Vanessa stared at me for a second, and then leaned closer to the picture and read Debra's personalized signature.
I continued while she read. "I'm scared to death of guys. That's what happens sometimes when a girl gets raped. It's hard enough to just ... hug Ayla, let alone doing anything else!" I paused to let her think a moment. "Now do you believe me?"
Vanessa turned back toward me, a sheepish look on her face. "I ... I guess so. I'm sorry. Sometimes, I just get ...." She stopped when she saw Ayla gawking at the poster. "Don't you get enough ogling in the showers?" She took him by the arm and led him out of my room. "You're not supposed to be that interested in anyone but me," I heard her chiding him as they walked down the hall.
I sat down on my bed, leaning on a pillow against the wall. I wasn't trembling any longer. I took a deep breath to center myself, and let my eyes close.
I was sitting beside the warm, flickering fire in the circle of tepees. I glanced up at the star-studded sky, noting the sliver of the moon high in the sky. The Indian summer evening was a bit cool, with a fresh, gentle breeze, but with the fire, it was very comfortable.
Wakan Tanka crawled out of her tepee and sat beside me on a log. "You look well, Wihakayda."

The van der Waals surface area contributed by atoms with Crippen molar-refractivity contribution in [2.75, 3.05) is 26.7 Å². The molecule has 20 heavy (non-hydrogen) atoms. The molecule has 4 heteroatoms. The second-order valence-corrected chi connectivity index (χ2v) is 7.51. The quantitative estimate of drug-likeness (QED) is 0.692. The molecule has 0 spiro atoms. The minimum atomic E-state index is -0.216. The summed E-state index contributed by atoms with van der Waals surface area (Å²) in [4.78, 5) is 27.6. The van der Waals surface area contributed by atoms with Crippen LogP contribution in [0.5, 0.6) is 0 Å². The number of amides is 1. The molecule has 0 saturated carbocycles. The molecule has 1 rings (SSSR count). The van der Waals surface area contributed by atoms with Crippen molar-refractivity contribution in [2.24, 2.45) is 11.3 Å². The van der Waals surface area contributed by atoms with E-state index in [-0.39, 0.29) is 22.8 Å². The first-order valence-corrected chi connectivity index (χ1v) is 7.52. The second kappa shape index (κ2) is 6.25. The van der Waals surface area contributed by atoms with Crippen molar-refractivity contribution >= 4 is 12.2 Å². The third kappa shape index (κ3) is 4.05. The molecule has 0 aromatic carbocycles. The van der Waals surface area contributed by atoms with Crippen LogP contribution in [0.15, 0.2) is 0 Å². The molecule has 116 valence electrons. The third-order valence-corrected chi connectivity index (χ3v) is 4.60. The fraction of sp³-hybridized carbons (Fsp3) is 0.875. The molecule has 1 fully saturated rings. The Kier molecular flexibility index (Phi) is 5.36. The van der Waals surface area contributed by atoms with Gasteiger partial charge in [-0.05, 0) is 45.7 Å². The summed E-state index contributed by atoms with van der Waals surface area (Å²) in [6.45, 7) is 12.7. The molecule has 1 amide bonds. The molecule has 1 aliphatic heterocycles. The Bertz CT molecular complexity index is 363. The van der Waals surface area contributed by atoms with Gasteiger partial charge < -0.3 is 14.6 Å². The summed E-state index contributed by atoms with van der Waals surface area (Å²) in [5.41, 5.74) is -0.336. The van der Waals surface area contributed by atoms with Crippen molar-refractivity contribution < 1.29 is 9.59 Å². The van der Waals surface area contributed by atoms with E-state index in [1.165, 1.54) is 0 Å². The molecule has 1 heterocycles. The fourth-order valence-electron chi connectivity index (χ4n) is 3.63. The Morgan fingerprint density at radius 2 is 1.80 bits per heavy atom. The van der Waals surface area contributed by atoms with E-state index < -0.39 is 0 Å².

I thought for a moment, and realized that my heart was a little more peaceful. "Yes, Wakan Tanka," I said to her. "I think I'm starting to heal inside."
She brewed up a cup of tea and offered it to me.
After a sip, as the warmth and calm spread within me, I smiled. "It's not easy, but ...."
"It won't be easy," Wakan Tanka admitted. "And you have much to accept about being who you are."
She shook her head. "Being Kayda. Being a girl. Being a victim who is strong and fights back and who refuses to give up."
I was confused. "I thought you said that I'd accepted being a girl."
"When you were with Debra in private," Wakan Tanka smiled, "you did. But now, you need to accept being a girl in the entire world. It will not be an easy journey, but I will always be here for you, and we will always help you."
I thought a moment, and then I turned and hugged her. "Thank you. I know I'll need your help, and I know you'll always be with me." I was actually looking forward to breakfast with my new friends in the morning. I felt calmer than I had for nearly a month.
Whateley Security, Kane Hall